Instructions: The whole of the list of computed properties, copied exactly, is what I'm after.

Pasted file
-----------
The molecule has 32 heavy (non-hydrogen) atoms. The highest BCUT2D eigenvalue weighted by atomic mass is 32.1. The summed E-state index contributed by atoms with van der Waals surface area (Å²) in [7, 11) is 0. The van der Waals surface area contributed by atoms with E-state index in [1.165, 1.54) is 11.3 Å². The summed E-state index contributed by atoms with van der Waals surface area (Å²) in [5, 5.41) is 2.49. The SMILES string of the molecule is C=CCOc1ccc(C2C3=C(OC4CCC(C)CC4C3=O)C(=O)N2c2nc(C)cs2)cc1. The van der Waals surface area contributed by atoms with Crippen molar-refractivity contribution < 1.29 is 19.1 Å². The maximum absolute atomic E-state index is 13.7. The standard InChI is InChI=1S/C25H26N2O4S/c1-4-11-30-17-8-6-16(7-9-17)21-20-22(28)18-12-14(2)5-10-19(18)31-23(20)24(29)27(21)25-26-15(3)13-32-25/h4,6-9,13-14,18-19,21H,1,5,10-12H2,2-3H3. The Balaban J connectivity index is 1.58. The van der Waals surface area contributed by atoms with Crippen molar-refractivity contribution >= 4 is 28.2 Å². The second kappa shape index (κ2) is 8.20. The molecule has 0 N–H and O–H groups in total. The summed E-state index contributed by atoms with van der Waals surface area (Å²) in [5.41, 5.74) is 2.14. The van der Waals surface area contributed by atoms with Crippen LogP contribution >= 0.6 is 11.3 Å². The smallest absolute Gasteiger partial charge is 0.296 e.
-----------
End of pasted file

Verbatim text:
The molecule has 32 heavy (non-hydrogen) atoms. The highest BCUT2D eigenvalue weighted by atomic mass is 32.1. The summed E-state index contributed by atoms with van der Waals surface area (Å²) in [7, 11) is 0. The van der Waals surface area contributed by atoms with E-state index in [1.165, 1.54) is 11.3 Å². The summed E-state index contributed by atoms with van der Waals surface area (Å²) in [5, 5.41) is 2.49. The SMILES string of the molecule is C=CCOc1ccc(C2C3=C(OC4CCC(C)CC4C3=O)C(=O)N2c2nc(C)cs2)cc1. The van der Waals surface area contributed by atoms with Crippen molar-refractivity contribution < 1.29 is 19.1 Å². The maximum absolute atomic E-state index is 13.7. The standard InChI is InChI=1S/C25H26N2O4S/c1-4-11-30-17-8-6-16(7-9-17)21-20-22(28)18-12-14(2)5-10-19(18)31-23(20)24(29)27(21)25-26-15(3)13-32-25/h4,6-9,13-14,18-19,21H,1,5,10-12H2,2-3H3. The Balaban J connectivity index is 1.58. The van der Waals surface area contributed by atoms with Crippen molar-refractivity contribution >= 4 is 28.2 Å². The second kappa shape index (κ2) is 8.20. The molecule has 0 N–H and O–H groups in total. The summed E-state index contributed by atoms with van der Waals surface area (Å²) in [5.41, 5.74) is 2.14. The van der Waals surface area contributed by atoms with Crippen LogP contribution >= 0.6 is 11.3 Å². The smallest absolute Gasteiger partial charge is 0.296 e.